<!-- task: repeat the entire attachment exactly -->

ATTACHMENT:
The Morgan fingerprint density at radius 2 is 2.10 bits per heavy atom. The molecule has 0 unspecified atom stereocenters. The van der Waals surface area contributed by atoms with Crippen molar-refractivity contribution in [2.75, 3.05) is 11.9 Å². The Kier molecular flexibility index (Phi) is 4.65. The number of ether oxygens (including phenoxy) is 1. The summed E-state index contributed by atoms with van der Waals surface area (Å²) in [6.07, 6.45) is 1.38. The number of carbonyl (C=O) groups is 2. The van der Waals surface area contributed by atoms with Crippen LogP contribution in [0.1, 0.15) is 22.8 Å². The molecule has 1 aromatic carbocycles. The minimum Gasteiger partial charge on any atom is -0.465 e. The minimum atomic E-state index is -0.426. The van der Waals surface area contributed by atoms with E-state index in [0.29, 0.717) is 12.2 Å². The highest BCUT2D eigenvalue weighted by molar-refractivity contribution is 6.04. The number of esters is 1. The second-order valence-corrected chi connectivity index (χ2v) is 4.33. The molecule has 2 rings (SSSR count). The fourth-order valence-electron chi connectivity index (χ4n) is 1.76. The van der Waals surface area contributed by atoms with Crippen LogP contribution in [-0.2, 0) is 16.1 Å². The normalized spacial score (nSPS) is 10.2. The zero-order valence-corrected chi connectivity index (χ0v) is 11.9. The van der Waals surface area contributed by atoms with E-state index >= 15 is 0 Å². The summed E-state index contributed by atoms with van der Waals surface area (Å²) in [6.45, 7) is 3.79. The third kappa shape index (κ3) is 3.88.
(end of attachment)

The Morgan fingerprint density at radius 2 is 2.10 bits per heavy atom. The molecule has 0 unspecified atom stereocenters. The van der Waals surface area contributed by atoms with Crippen molar-refractivity contribution in [2.75, 3.05) is 11.9 Å². The Kier molecular flexibility index (Phi) is 4.65. The number of ether oxygens (including phenoxy) is 1. The summed E-state index contributed by atoms with van der Waals surface area (Å²) in [6.07, 6.45) is 1.38. The number of carbonyl (C=O) groups is 2. The van der Waals surface area contributed by atoms with Crippen LogP contribution in [0.1, 0.15) is 22.8 Å². The molecule has 1 aromatic carbocycles. The minimum Gasteiger partial charge on any atom is -0.465 e. The minimum atomic E-state index is -0.426. The van der Waals surface area contributed by atoms with E-state index in [0.29, 0.717) is 12.2 Å². The highest BCUT2D eigenvalue weighted by molar-refractivity contribution is 6.04. The number of esters is 1. The second-order valence-corrected chi connectivity index (χ2v) is 4.33. The molecule has 2 rings (SSSR count). The fourth-order valence-electron chi connectivity index (χ4n) is 1.76. The van der Waals surface area contributed by atoms with Crippen LogP contribution in [-0.2, 0) is 16.1 Å². The normalized spacial score (nSPS) is 10.2. The zero-order valence-corrected chi connectivity index (χ0v) is 11.9. The van der Waals surface area contributed by atoms with E-state index >= 15 is 0 Å². The summed E-state index contributed by atoms with van der Waals surface area (Å²) in [6.45, 7) is 3.79. The third kappa shape index (κ3) is 3.88.